Perhaps what inspired most awe was how those women had got themselves there in the first place.

It was a wet, humid night, but 180 of Sydney’s Women at the Top got into evening dress, then left their husbands comfortably in front of the TV or in front of a long, cold beer. Perhaps some of them left him uncomfortably getting his own dinner or putting the children to bed. Then the Women at the Top had to back the car out of the garage or walk to the station. You can’t park within blocks of the Australia Hotel, so they had to walk, picking up skirts from the wet streets. Most of them had to walk alone, because being at the top is a lonely business!

Although when they arrived many of them seemed to know, or at least recognise, each other. You didn’t see too many peering at the tags with name and Profession which each guest wore.

There were only 180 at the dinner, although it was originally announced that 300 would be invited. Mrs Burke, who does publicity for the Royal Blind Society, and whose varying achievements: a degree in Economics, membership of the N.S.W. Housing Commission and a family of nine, got her to the top table among the Women at the Top, said that 255 had been invited and there were 75 refusals. Whether 75 refused because they were unsure of their own importance or not convinced of the importance of the dinner is an interesting question.

There was a guest of honor, Madame Helene Burollaud, who is sales and technical director in Paris of the cosmetic firm of Harriet Hubbard Ayer. She became guest of honor at the suggestion of Lintas advertising agency, but Lintas was modest about its part in the Women at the Top dinner. “We heard Mrs Burke was organising the dinner for the blind and we thought it would be a good way to get some publicity for Madame Burollaud,” their representative said.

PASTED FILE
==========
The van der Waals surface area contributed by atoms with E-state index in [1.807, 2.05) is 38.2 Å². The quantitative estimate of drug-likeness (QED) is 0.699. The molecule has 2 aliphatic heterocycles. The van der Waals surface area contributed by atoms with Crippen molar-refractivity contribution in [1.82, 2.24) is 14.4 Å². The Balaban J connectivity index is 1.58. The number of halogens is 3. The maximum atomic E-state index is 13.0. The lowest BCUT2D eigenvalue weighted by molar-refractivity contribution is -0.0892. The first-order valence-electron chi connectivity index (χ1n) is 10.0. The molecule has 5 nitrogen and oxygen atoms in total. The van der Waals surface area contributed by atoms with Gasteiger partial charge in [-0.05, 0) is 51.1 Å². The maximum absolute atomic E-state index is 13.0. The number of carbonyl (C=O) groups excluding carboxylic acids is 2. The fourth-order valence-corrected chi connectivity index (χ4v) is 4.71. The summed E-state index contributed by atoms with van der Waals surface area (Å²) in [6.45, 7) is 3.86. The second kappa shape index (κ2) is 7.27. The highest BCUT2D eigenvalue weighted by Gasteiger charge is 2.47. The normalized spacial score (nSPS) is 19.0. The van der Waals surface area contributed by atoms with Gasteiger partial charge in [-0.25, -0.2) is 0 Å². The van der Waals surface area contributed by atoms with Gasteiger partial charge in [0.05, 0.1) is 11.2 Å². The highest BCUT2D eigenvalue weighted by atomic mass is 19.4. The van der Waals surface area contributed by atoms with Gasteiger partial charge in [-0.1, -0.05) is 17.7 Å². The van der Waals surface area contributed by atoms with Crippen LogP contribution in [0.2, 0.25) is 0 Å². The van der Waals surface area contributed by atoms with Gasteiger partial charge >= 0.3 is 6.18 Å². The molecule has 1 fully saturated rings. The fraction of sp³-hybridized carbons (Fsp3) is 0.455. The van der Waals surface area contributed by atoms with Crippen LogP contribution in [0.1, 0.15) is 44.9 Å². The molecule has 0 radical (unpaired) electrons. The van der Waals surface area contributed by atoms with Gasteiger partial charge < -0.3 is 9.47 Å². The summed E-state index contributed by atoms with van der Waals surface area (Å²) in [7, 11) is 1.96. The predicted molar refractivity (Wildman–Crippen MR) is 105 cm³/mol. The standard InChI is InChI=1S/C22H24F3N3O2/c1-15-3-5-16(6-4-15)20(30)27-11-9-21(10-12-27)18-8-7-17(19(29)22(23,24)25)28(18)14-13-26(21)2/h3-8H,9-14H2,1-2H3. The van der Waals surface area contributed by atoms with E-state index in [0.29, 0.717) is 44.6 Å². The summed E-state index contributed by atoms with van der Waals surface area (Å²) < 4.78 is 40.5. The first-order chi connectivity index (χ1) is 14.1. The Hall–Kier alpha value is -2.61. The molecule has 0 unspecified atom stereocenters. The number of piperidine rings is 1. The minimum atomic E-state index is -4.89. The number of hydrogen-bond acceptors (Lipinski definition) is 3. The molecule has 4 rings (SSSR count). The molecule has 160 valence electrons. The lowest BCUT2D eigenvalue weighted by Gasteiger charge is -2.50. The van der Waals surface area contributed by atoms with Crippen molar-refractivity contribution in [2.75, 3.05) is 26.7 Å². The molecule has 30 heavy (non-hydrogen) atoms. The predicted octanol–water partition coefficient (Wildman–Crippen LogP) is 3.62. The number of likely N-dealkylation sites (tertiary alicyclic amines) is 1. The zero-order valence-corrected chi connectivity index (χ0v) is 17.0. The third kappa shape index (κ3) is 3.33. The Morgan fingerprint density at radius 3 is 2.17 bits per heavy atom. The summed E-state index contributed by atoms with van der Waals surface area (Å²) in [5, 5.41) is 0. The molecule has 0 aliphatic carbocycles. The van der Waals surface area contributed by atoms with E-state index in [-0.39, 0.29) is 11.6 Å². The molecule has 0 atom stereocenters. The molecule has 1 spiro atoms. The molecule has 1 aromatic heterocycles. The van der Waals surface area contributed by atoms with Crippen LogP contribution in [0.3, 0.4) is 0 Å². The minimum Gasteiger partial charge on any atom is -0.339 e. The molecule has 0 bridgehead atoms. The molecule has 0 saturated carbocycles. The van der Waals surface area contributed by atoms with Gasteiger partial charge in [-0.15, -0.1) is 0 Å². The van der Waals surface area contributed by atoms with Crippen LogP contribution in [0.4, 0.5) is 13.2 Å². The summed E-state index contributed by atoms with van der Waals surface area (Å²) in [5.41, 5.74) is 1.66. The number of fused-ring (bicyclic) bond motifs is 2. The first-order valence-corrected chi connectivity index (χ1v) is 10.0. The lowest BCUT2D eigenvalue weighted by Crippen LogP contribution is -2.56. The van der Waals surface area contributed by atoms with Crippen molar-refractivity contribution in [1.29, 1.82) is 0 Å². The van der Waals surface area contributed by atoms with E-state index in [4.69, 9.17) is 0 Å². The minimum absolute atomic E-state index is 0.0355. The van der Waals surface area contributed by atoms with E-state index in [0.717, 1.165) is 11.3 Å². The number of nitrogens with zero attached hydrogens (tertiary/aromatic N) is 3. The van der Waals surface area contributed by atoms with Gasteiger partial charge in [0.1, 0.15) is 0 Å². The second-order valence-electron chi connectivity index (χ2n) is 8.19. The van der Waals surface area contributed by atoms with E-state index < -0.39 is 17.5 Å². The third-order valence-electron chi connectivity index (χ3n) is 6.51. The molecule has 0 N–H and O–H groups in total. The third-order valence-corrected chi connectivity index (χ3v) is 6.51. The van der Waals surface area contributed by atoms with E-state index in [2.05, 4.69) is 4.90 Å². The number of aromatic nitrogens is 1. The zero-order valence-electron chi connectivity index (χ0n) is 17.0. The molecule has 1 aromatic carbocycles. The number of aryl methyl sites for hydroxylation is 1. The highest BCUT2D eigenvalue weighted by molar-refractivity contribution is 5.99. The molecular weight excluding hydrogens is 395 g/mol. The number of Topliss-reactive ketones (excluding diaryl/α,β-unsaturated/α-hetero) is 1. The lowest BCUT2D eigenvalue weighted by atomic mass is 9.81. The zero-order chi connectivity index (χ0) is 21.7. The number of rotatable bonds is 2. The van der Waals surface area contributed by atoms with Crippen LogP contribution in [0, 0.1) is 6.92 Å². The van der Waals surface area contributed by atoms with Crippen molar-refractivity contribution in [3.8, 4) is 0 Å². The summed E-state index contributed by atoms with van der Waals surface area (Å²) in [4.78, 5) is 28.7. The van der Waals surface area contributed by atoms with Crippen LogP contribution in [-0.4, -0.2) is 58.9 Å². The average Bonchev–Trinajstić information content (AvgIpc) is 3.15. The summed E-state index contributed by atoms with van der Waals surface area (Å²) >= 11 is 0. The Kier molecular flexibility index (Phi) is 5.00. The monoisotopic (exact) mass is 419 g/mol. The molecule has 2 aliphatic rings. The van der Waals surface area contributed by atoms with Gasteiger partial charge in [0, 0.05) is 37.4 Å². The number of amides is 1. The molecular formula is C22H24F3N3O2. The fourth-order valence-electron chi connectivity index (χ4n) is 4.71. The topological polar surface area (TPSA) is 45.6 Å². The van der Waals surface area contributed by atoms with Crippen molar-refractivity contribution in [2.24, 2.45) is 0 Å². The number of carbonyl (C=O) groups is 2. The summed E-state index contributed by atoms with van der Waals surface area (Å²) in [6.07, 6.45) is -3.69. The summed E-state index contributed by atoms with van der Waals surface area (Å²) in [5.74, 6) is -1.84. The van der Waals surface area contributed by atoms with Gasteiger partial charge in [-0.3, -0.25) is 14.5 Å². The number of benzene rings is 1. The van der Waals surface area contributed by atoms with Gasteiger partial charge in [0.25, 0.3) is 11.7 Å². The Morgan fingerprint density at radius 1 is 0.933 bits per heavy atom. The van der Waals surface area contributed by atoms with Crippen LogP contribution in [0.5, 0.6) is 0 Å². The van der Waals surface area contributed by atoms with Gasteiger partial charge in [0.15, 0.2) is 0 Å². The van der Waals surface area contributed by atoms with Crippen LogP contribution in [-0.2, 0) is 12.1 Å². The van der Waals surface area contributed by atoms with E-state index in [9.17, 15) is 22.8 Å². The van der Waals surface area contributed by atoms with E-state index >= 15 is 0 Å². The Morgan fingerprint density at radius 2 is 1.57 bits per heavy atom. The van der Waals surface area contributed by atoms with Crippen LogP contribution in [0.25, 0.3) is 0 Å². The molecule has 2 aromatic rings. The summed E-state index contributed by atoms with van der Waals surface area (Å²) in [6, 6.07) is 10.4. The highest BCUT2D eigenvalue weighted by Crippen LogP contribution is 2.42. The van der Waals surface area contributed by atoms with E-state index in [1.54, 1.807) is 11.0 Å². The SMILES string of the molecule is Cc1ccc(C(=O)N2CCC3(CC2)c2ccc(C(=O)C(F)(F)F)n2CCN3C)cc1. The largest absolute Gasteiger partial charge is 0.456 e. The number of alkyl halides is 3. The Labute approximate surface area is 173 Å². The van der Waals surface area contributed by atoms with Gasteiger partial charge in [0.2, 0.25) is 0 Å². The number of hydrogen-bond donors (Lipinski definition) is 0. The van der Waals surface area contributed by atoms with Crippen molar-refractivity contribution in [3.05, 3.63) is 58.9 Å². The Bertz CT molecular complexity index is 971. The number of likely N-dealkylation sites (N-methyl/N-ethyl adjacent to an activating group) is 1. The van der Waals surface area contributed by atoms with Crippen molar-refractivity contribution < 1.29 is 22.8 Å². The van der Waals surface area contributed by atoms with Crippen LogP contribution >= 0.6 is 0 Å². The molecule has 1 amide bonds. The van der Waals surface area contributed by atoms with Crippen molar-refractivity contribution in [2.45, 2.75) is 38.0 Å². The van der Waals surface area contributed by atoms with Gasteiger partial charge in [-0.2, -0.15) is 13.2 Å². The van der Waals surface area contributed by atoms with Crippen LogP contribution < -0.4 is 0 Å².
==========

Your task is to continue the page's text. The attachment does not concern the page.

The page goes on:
The fee for attending the dinner was three guineas, but, Mrs Burke said, although it was hoped to make money for the blind, the primary purpose of the dinner was to focus attention on women’s achievements.

The Women at the Top all sat down together with only one man in the room, Mr James Hanratty, the head waiter in the Rainbow room. His staff are all women, which might have proved something to the Women at the Top. Mr Hanratty’s nice Irish face grew red and his nice Irish brogue grew more pronounced at the idea of 180 women sitting down to have dinner together.

“Of course, I’ve, had men’s dinners,” Mr Hanratty said, “and I’ve had things like millinery shows here, but half of them are men. I’ve never had all women at dinner before.”

And that was what was mainly wrong with the whole affair. It’s all very well for women to adopt what men like to think are their exclusive callings but why do they have to emulate men’s barbarous habit of one-sex dinners? Men have no social gifts except those poor ones which women after generations have beaten into them. This is called civilisation. Men can sit quite happily like boiled owls at all-male dinners listening to boring speeches, although intelligent men will complain of how gruesome it all is, but why on earth would women try the same caper?